Our preparations (except for the food – not quite time yet for that)) are progressing nicely. George used the skid loader to smooth the bottom farm road and spread gravel. He’s not done yet, and it’s already so much better! We still have to move the pile of mushroom blocks and we hope that it will stay dry enough to get that done before you visit this weekend. The wire/screw ties that hold the plastic sides open are in place on at least one side of the two houses built last fall, so ventilation is no longer a problem. With the temperatures rising weekly, it won’t be long before we unclamp the rods on the other side of all the houses.
Even though I can now officially bid you a “Happy Spring”, the temperatures are already pushing towards early summer. Ticks and mosquitoes have already been sited, and in some cases felt. I’m sure they are out in other parts of the state too, not just picking on us…
We want to say thank you for your diligence with the return of the share delivery bags. Each week, we seem to have enough returned with several extras.
From all of us at Green Edge,
Becky (Kip, Dan, John, Rob, Theo, Penny, Diedra, Bethany, Alicia, and Liz)
Mushrooms - A WHOPPING 12oz. this week! To Store the extra, just keep them in the paper bag (closed tightly) in the crisper drawer of the refrigerator. They won’t mold then, they’ll just dry if you can’t use them all.
Sunflower/MicroMix Microgreens - We have been sending our MicroMix microgreens to different sites each week. We hope you have enjoyed this little change. Everyone will get them eventually. The mixed microgreens are spicier, more delicate, and probably won’t store quite as long. But they are certainly good!
Spinach –There’s a whole pound of spinach this week, so go crazy! This wonderful green is so versatile. Use it raw in a salad, or cooked in many different dishes.
Swiss Chard – We are very pleased to have this favorite return to the list for its mild flavor and versatility. It’s great steamed, stir-fried, braised, sautéed, or in soup.
Kale – One of the favorite greens we grow. We just never have enough of it for everyone. Like other greens, use it raw, sauté, in soups or stir-fry.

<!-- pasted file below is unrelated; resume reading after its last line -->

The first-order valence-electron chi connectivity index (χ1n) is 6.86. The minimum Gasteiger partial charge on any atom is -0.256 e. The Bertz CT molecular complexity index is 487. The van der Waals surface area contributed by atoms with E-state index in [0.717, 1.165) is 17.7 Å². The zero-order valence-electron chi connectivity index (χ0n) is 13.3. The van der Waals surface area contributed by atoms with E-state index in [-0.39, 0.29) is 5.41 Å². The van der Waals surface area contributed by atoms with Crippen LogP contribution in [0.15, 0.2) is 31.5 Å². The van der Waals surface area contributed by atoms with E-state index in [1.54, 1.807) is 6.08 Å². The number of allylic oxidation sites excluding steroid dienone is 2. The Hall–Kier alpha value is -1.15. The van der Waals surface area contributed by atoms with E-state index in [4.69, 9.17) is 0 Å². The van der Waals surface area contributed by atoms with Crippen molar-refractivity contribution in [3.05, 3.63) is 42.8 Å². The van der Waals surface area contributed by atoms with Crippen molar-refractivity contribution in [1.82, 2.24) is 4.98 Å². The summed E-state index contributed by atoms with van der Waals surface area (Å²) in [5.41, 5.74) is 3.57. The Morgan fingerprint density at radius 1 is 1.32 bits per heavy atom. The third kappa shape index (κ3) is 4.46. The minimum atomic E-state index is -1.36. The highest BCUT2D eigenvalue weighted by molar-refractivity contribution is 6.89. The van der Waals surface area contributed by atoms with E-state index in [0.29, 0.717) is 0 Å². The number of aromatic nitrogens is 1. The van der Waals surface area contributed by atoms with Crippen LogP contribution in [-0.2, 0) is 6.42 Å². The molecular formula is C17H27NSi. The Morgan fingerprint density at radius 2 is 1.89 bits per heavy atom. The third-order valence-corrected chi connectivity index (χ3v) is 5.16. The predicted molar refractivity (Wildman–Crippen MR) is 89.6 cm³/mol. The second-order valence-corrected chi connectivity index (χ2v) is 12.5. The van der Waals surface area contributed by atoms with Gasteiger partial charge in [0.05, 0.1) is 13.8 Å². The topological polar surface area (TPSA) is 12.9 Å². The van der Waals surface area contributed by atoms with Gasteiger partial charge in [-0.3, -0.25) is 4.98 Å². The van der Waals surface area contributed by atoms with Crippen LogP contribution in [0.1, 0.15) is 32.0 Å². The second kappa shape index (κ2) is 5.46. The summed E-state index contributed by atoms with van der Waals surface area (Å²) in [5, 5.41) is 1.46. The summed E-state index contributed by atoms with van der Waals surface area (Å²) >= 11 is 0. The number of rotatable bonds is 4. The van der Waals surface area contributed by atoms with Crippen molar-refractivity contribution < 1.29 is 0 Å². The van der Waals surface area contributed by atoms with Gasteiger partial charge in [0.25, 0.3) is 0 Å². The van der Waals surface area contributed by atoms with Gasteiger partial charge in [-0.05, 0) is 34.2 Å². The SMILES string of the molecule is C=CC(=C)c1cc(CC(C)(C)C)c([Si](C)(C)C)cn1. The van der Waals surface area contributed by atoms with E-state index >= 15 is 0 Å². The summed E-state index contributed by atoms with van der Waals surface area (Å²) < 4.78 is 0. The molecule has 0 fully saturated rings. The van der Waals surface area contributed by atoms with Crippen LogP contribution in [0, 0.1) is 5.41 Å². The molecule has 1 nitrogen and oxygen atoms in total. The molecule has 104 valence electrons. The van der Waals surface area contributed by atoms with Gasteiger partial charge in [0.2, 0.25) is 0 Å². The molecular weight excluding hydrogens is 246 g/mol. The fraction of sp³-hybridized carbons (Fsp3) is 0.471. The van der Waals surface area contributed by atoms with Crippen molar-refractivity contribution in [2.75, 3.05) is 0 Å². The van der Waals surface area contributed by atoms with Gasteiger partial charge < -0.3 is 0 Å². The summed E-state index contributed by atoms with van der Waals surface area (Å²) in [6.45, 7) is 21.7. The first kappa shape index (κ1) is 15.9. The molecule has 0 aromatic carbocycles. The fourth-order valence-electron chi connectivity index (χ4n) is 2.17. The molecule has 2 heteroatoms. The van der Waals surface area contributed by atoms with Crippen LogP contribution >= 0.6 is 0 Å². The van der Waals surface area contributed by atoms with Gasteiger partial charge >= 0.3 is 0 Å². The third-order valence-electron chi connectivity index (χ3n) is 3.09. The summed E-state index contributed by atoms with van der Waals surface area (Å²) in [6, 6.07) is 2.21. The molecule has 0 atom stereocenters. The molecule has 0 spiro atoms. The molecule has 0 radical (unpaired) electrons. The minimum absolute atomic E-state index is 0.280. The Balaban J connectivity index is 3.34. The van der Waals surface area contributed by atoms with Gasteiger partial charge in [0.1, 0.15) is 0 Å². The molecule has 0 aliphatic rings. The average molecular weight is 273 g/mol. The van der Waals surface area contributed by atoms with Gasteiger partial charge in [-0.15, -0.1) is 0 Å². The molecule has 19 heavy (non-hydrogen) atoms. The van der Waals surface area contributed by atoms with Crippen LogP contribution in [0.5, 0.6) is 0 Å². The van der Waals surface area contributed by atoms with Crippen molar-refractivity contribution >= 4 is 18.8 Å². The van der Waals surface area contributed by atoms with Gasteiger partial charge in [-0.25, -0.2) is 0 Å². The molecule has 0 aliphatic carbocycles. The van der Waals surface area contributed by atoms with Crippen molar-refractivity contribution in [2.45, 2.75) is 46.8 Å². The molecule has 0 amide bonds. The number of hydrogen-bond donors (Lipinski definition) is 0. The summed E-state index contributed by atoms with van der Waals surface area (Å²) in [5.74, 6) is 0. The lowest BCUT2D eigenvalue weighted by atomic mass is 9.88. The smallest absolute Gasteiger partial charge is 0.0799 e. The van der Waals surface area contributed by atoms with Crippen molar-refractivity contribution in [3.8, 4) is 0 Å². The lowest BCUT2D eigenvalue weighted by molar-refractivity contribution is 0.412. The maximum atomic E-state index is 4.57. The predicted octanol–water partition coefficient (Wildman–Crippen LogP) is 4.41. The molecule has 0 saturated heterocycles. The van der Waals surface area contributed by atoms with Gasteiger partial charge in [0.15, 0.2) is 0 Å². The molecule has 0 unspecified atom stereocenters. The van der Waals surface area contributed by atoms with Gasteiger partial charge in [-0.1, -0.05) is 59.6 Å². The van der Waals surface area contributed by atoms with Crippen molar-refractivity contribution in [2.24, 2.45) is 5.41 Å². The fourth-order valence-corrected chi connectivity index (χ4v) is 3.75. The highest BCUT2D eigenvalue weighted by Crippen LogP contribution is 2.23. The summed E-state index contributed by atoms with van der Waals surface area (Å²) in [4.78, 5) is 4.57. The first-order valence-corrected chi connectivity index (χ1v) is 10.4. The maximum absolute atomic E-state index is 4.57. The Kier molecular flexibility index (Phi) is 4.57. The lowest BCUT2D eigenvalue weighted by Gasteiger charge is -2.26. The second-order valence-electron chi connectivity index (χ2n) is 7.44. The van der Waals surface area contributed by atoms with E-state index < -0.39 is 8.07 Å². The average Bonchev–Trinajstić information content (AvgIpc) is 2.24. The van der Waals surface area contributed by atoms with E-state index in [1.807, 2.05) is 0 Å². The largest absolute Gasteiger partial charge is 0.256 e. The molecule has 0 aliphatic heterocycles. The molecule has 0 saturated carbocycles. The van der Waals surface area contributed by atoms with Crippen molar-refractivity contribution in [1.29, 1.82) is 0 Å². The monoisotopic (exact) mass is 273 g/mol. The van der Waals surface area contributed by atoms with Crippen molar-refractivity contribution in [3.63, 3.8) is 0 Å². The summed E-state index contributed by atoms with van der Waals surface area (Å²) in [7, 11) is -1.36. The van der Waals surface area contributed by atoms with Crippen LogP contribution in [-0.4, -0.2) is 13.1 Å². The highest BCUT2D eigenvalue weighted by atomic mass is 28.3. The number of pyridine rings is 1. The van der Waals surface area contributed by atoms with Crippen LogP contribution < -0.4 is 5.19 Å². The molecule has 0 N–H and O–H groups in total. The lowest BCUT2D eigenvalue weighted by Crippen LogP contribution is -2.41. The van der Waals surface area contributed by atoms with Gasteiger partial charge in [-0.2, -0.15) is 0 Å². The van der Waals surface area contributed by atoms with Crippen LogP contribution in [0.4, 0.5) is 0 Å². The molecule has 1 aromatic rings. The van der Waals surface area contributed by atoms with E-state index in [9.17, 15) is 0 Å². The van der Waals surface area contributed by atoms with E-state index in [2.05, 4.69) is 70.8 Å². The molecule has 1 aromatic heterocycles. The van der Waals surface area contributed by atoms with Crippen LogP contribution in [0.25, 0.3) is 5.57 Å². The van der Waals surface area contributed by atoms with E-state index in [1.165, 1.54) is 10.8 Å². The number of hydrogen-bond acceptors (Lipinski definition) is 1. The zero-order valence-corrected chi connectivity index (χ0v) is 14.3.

Green Onions - Our second week to include green onions (scallions to some.) These were planted many weeks ago, and have just recently ‘sized up ‘ for us to include with your share. They are a true harbinger of spring – just like crocus and daffodils. Check last week’s newsletter for lots of recipes for different uses of green onions.
* 10 oz mushrooms, de- stemmed & sliced * 2/3 cup olive oil + extra for preserving
* ¼ cup fresh lemon juice
* 1½ tsp salt
* ½ tsp ground black pepper
* 1 tbs fresh tarragon leaves
2. Add ¼ cup oil and mushrooms to the pan and cook, stirring often, over high heat for 5 minutes or until golden around the edges and tender. Remove and add to mushrooms in processor bowl. Add lemon juice, salt, pepper, tarragon and remaining oil to mushrooms. Process until mixture is finely chopped (do not puree).
3. Spoon into a medium sterilized jar. Drizzle with a thin layer of extra oil to completely cover tapenade. Place lid onto jar, cover jar with a tea-towel and set aside to cool completely before sealing.
Note: Store in the fridge, and use within 1 month. Serve tapenade with grilled sliced bagels, crispbreads or sliced baguette.~from www.moretomushrooms.com
2. Tear bite size pieces of kale from the stalk.
3. Wash and dry THROUGHLY.
4. Spray a cookie sheet with canola oil.
5. Add pieces of kale to the cookie sheet and spray kale with canola (or olive oil).
6. Sprinkle with sea salt.
7. Bake for 8 minutes. Remove quickly, or they will burn!
For spraying with oil here, it’s important to be using actual oil, not something like Pam spray. I use canola oil in a Misto sprayer. These days they’re relatively inexpensive, and they work really well.
Baked Kale Chips
*1 tablespoon olive oil
*Sea salt, to taste
Preheat oven to 300°F. Rinse and dry the kale, then remove the stems and tough center ribs. Cut into large pieces, toss with olive oil in a bowl then sprinkle with salt. Arrange leaves in a single layer on a large baking sheet (I needed two because mine are tiny; I also lined mine with parchment for easy clean-up but there’s no reason that you must). Bake for 20 minutes, or until crisp. Place baking sheet on a rack to cool. ED.'s Note: I’ve read about zillion recipes to find to one to make kale chips. Many refer back to a Martha Stewart one published last Halloween. Here’s what I know…too much oil makes them chewy and soggy. Nutritional yeast gives them that ‘cheese’ flavor. Some folks use a dehydrator at lower temps than the oven, making the chips still a ‘raw’ food. I think this is a food that requires some experimentation. They taste pretty good no matter the seasonings. Have fun trying!